US jobless claims up less than expected as labour market tightens


The number of Americans filing for unemployment benefits increased less than expected last week, suggesting the labour market continued to tighten after recent hurricane-related disruptions.
Initial claims for state unemployment benefits increased 10,000 to a seasonally adjusted 233,000 for the week ended October 21, the Labour Department said on Thursday. Claims fell to 223,000 in the prior week, which was the lowest level since March 1973.
Economists polled by Reuters had forecast claims rising to 235,000 in the latest week. They have declined from an almost three-year high of 298,000 hit at the start of September in the aftermath of Hurricanes Harvey and Irma, which ravaged parts of Texas and Florida.
The impact of Harvey and Irma has largely dropped out of the data for the mainland United States. But Irma and Hurricane Maria continue to impact claims for the Virgin Islands and Puerto Rico, now virtually isolated because of the destruction of infrastructure due to the storms. A Labour Department official said they continued to estimate claims data for the islands.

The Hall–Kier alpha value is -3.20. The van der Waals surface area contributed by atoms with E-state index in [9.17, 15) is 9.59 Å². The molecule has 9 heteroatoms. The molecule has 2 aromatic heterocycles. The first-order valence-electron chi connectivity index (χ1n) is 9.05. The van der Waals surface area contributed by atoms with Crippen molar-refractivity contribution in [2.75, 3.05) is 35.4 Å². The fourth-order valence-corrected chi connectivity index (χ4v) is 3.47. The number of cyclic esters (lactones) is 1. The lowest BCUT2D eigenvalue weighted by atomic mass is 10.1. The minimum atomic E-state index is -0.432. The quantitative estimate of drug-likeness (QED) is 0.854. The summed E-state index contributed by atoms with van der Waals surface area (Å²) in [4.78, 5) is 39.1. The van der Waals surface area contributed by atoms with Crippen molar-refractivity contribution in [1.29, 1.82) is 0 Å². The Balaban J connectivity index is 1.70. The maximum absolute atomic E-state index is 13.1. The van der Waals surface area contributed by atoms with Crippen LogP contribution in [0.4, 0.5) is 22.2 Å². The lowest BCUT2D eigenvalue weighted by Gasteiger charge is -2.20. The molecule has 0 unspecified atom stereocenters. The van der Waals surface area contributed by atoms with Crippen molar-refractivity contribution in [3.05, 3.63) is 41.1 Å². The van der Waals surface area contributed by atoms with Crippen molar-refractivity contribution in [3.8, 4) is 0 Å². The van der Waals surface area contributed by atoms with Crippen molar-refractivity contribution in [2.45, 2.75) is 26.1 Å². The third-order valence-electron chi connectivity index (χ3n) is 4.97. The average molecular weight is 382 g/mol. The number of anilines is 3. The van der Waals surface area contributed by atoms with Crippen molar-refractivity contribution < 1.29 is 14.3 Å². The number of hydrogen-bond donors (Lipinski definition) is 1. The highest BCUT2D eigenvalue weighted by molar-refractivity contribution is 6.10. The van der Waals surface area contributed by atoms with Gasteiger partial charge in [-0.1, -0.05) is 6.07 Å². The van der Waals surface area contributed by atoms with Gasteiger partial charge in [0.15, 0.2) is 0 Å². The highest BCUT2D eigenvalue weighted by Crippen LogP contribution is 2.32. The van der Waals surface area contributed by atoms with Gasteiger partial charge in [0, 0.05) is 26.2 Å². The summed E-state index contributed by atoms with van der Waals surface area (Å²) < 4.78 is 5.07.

Last week marked the 138th straight week that claims remained below the 300,000 threshold, which is associated with a strong labor market. That is the longest such stretch since 1970, when the labour market was smaller. The labour market is near full employment, with the jobless rate at more than a 16-1/2-year low of 4.2 percent.—Agencies

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